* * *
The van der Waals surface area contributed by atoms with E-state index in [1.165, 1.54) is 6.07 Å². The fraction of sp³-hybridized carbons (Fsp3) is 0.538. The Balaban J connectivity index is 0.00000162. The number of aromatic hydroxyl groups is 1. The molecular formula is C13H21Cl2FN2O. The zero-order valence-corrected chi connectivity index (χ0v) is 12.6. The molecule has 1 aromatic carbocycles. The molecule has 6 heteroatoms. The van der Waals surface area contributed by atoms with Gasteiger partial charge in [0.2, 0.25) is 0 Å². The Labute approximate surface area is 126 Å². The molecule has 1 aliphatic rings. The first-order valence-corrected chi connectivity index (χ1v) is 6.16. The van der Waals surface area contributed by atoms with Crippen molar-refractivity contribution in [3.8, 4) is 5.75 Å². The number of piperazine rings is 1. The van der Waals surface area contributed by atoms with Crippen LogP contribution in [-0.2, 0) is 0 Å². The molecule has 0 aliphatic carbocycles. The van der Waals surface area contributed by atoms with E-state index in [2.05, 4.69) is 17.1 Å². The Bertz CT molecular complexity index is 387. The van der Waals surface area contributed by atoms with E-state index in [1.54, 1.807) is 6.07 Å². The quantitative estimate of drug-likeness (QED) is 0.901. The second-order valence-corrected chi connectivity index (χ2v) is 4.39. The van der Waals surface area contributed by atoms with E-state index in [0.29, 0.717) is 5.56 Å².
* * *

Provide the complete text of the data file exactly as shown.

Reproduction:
The van der Waals surface area contributed by atoms with E-state index in [1.165, 1.54) is 6.07 Å². The fraction of sp³-hybridized carbons (Fsp3) is 0.538. The Balaban J connectivity index is 0.00000162. The number of aromatic hydroxyl groups is 1. The molecular formula is C13H21Cl2FN2O. The zero-order valence-corrected chi connectivity index (χ0v) is 12.6. The molecule has 1 aromatic carbocycles. The molecule has 6 heteroatoms. The van der Waals surface area contributed by atoms with Gasteiger partial charge in [0.2, 0.25) is 0 Å². The Labute approximate surface area is 126 Å². The molecule has 1 aliphatic rings. The first-order valence-corrected chi connectivity index (χ1v) is 6.16. The van der Waals surface area contributed by atoms with Crippen molar-refractivity contribution in [3.8, 4) is 5.75 Å². The number of piperazine rings is 1. The van der Waals surface area contributed by atoms with Crippen LogP contribution in [-0.2, 0) is 0 Å². The molecule has 0 aliphatic carbocycles. The van der Waals surface area contributed by atoms with E-state index in [2.05, 4.69) is 17.1 Å². The Bertz CT molecular complexity index is 387. The van der Waals surface area contributed by atoms with E-state index in [1.54, 1.807) is 6.07 Å². The quantitative estimate of drug-likeness (QED) is 0.901. The second-order valence-corrected chi connectivity index (χ2v) is 4.39. The van der Waals surface area contributed by atoms with E-state index in [0.29, 0.717) is 5.56 Å².